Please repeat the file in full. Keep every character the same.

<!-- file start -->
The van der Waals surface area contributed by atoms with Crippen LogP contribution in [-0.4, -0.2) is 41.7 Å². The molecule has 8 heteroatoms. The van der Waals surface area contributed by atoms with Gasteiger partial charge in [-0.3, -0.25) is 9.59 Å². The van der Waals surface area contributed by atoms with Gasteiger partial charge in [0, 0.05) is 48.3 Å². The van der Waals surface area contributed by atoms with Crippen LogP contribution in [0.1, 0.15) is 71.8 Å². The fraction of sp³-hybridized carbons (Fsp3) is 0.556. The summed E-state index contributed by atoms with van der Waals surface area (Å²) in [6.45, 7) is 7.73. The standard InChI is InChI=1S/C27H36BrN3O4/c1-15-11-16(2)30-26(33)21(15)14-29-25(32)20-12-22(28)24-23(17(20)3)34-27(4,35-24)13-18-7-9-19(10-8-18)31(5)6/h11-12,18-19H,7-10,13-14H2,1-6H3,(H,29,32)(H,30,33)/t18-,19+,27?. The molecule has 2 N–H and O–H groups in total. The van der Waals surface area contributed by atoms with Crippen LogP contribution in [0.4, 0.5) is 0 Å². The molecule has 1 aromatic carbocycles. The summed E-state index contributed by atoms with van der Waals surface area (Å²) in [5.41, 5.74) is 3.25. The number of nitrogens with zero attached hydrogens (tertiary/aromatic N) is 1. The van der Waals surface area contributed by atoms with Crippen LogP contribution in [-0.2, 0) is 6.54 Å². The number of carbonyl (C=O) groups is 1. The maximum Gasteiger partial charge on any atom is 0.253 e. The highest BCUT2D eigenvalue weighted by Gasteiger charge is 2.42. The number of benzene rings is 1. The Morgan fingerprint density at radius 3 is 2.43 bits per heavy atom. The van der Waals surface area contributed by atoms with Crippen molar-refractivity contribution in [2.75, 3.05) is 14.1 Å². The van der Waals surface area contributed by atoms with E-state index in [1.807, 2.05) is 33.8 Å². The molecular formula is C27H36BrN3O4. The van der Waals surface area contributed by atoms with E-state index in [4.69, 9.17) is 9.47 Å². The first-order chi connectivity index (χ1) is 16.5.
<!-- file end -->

The van der Waals surface area contributed by atoms with Crippen LogP contribution in [-0.4, -0.2) is 41.7 Å². The molecule has 8 heteroatoms. The van der Waals surface area contributed by atoms with Gasteiger partial charge in [-0.3, -0.25) is 9.59 Å². The van der Waals surface area contributed by atoms with Gasteiger partial charge in [0, 0.05) is 48.3 Å². The van der Waals surface area contributed by atoms with Crippen LogP contribution in [0.1, 0.15) is 71.8 Å². The fraction of sp³-hybridized carbons (Fsp3) is 0.556. The summed E-state index contributed by atoms with van der Waals surface area (Å²) in [6.45, 7) is 7.73. The standard InChI is InChI=1S/C27H36BrN3O4/c1-15-11-16(2)30-26(33)21(15)14-29-25(32)20-12-22(28)24-23(17(20)3)34-27(4,35-24)13-18-7-9-19(10-8-18)31(5)6/h11-12,18-19H,7-10,13-14H2,1-6H3,(H,29,32)(H,30,33)/t18-,19+,27?. The molecule has 2 N–H and O–H groups in total. The van der Waals surface area contributed by atoms with Crippen LogP contribution in [0.4, 0.5) is 0 Å². The molecule has 1 aromatic carbocycles. The summed E-state index contributed by atoms with van der Waals surface area (Å²) in [5.41, 5.74) is 3.25. The number of nitrogens with zero attached hydrogens (tertiary/aromatic N) is 1. The van der Waals surface area contributed by atoms with Crippen LogP contribution in [-0.2, 0) is 6.54 Å². The number of carbonyl (C=O) groups is 1. The maximum Gasteiger partial charge on any atom is 0.253 e. The highest BCUT2D eigenvalue weighted by Gasteiger charge is 2.42. The number of benzene rings is 1. The Morgan fingerprint density at radius 3 is 2.43 bits per heavy atom. The van der Waals surface area contributed by atoms with Crippen molar-refractivity contribution in [2.75, 3.05) is 14.1 Å². The van der Waals surface area contributed by atoms with E-state index in [1.807, 2.05) is 33.8 Å². The molecular formula is C27H36BrN3O4. The van der Waals surface area contributed by atoms with E-state index in [4.69, 9.17) is 9.47 Å². The first-order chi connectivity index (χ1) is 16.5.